An independent consultant for FIFA said that playing the 2015 Women’s World Cup in Canada on football turf is integral part of the country’s strategy for the tournament and that it is a credible alternative to natural turf.
United State soccer star Abby Wambach and other international players, including U.S. player Alex Morgan, Germany’s Nadine Angerer, Fabiana Da Silva Simoes from Brazil and Spain’s Veronica Boquete, filed a lawsuit earlier this month citing gender discrimination under Canadian law because males have played and continue to play World Cup matches on natural grass.
FIFA's head of women's competitions Tatjana Haenni said no changes are planned to change the playing surface at the tournament.
“There's no Plan B,” Haenni said.
Professor Eric Harrison traveled to Canada and assessed the stadiums and training facilities ahead of the World Cup, which is scheduled to start June 6.
Harrison said he went to Canada to make sure that the performance of the practice fields were similar to the fields that will be used in competition.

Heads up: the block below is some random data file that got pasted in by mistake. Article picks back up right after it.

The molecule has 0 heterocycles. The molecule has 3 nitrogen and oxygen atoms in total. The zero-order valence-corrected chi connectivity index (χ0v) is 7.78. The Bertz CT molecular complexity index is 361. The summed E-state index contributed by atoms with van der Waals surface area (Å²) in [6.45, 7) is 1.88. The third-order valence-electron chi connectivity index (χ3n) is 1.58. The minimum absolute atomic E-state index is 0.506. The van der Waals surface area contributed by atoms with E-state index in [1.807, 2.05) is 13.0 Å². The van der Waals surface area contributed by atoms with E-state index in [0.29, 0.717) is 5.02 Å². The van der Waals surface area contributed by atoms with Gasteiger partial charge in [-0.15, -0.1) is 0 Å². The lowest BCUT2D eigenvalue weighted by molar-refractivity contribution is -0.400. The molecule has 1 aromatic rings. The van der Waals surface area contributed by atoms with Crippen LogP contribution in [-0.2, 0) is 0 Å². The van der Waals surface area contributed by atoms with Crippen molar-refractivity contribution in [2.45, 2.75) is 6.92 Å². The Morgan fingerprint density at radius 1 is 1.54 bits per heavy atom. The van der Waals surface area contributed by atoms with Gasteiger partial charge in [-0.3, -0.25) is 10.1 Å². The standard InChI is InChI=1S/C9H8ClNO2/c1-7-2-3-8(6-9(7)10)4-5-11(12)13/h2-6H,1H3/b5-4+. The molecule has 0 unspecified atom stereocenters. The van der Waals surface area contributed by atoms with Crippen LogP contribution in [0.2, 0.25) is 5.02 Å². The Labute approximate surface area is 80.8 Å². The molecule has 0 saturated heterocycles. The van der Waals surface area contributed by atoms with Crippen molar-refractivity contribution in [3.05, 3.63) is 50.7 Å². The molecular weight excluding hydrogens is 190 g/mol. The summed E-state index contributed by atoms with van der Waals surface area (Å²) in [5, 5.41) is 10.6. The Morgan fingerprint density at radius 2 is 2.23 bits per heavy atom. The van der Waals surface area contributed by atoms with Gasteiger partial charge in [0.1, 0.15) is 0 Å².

He said switching to natural grass would be challenging because natural turf is dormant in the winter and it would be until July or August when natural turf has recovered enough to be in top condition to be played on.
“The majority of stadiums in Canada have accepted that only football turf is a credible surface to meet the demands of the weather and usage,” Harrison told FIFA.com.
Many of the players are concerned about being injured on the fake turf, but Harrison says the injury rates are the same between quality natural turf and other FIFA one-star and two-star fields.
Harrison said he would recommend the turf for the men’s World Cup, as it is already being used in World Cup qualifiers, Champions League games and other football leagues.
“The conclusion was that the game at elite level was essentially the same on both football turf and natural turf.” Harrison said.
- Scooby Axson